Good morning, Term Sheet readers.
My colleague Lucinda and I recently went to a meeting at an investment bank in the heart of New York City. A group of what appeared to be junior bankers were huddled outside of the building with their Juuls in hand. Lucinda asked, “What is this—Juul alley?”
Juul Labs, the wildly popular e-cigarette startup is everywhere. It’s in front of buildings, it’s in high schools, and it’s all over the Internet. This year, I’ve read at least three deeply-reported features on the company — about its rise, its underage customer problem, and its FDA investigation.
Although Juul found itself at the center of a federal investigation for deceptive marketing that reportedly helped hook teens on nicotine, the scrutiny is not enough to keep opportunistic investors away. Today, The Wall Street Journal reported that tobacco company Altria is in talks to buy a “significant minority stake” in Juul. Investors including Fidelity Investments, Tao Capital, and Tiger Global have all poured money in the company.
I haven’t written too much about Juul in Term Sheet, but it is the company readers email me the about the most often. Last week, when I wrote about the ethics of accepting SoftBank moneydespite its close ties with Saudi Arabia’s government, people still found a way to bring up Juul. I received an email that said, “When are you going to do a piece exposing the board members and investors in Juul for being complacent in driving an epidemic in the US? You may not know, but thousands of kids right here in the Bay Area and parents are silently suffering through nicotine addictions. Tiger Global, Tao and others invested, and this, in many ways, is worse than the Softbank/Saudi connection.”
But here’s the thing: Juul is a little bit of a Silicon Valley anomaly. It’s growing at lightning speed (roughly $1.8 billion in annual retail sales). It’s one of the most valuable U.S. startups (a valuation of $16 billion). It has innovative technology. Basically, it has the makings of a tech darling yet traditional venture investors are staying far away and backing much-smaller nicotine startups instead.
Erin Griffith (former Term Sheet author) wrote an entire column on this for The New York Times, in which she noted that “as technology — and Silicon Valley influence — spreads to every aspect of people’s lives, investors must decide which technologies will help and which will cause more harm than good. They want to avoid sending an innocent-seeming check to a company that sets off outrage once it becomes large and powerful.”
That’s precisely the problem though — like its SV startup peers, Juul was founded with good intentions. It aimed to give the world’s billion smokers an alternative to combustible cigarettes. But its growth got out of hand with the wrong demographic, and it’s a little too late for damage control.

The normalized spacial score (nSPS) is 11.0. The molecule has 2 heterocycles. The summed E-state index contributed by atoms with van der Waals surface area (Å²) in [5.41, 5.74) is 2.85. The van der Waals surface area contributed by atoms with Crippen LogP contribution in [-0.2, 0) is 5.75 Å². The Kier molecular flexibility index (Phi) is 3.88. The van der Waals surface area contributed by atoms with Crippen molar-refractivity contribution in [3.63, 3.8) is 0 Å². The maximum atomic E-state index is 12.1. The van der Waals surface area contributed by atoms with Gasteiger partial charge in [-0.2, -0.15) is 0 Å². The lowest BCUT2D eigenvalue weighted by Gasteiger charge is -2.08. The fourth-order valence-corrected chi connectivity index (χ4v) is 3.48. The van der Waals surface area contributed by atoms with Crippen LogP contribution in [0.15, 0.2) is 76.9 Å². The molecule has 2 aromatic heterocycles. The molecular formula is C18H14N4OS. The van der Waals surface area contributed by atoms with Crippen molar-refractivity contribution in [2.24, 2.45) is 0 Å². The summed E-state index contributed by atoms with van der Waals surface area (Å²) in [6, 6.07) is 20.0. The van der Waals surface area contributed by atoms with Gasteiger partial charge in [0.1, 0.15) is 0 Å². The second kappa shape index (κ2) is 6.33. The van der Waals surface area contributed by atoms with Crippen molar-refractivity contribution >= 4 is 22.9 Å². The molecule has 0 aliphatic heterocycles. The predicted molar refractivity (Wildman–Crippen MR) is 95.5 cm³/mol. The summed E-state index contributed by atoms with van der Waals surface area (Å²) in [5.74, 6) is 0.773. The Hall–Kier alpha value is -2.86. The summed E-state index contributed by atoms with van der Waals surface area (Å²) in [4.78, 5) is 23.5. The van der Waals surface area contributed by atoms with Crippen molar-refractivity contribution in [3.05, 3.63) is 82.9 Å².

So founders have to consider from the very inception of their company — Could my technology be used in ways that harm, and if so, what safeguards can we put in place to avoid losing control of the product?
Because once the genie is out of the bottle, there’s no going back.
KING MIDAS OF CHINA: Kicking off Fortune’s Global Tech Forum in Guangzhou this morning was ‘King Midas of China’ Sequoia Capital China founding partner Neil Shen.
His firm is one of the backers of Chinese tech unicorn Meituan Dianping. Now valued at roughly $35.8 billion, the-yet-to-be profitable food delivery giant went public in September on the Hong Kong Stock Exchange with a valuation of roughly $50 billion.
Shen thinks the company is on the road to dominance. In fact, he’s so bullish that he hasn’t sold a single share in Meituan Dianping since Sequoia made its first investment in the firm 13 years ago. Now, that stake is valued at about $4 billion (HK$ 31.4 billion).
“I see Chinese companies become bigger when compared to their U.S. counterparts. In many cases, the products they are offering may be more sophisticated,” he said. Read more.
• Auris Health Inc, a Redwood City, Calif.-based developer of robotics technology for medical applications, raised $220 million in funding. Partner Fund Management led the round, and was joined by investors including Wellington Management, D1 Capital Partners, Senator Investment Group, Mithril Capital, Lux Capital and Viking Global Investors.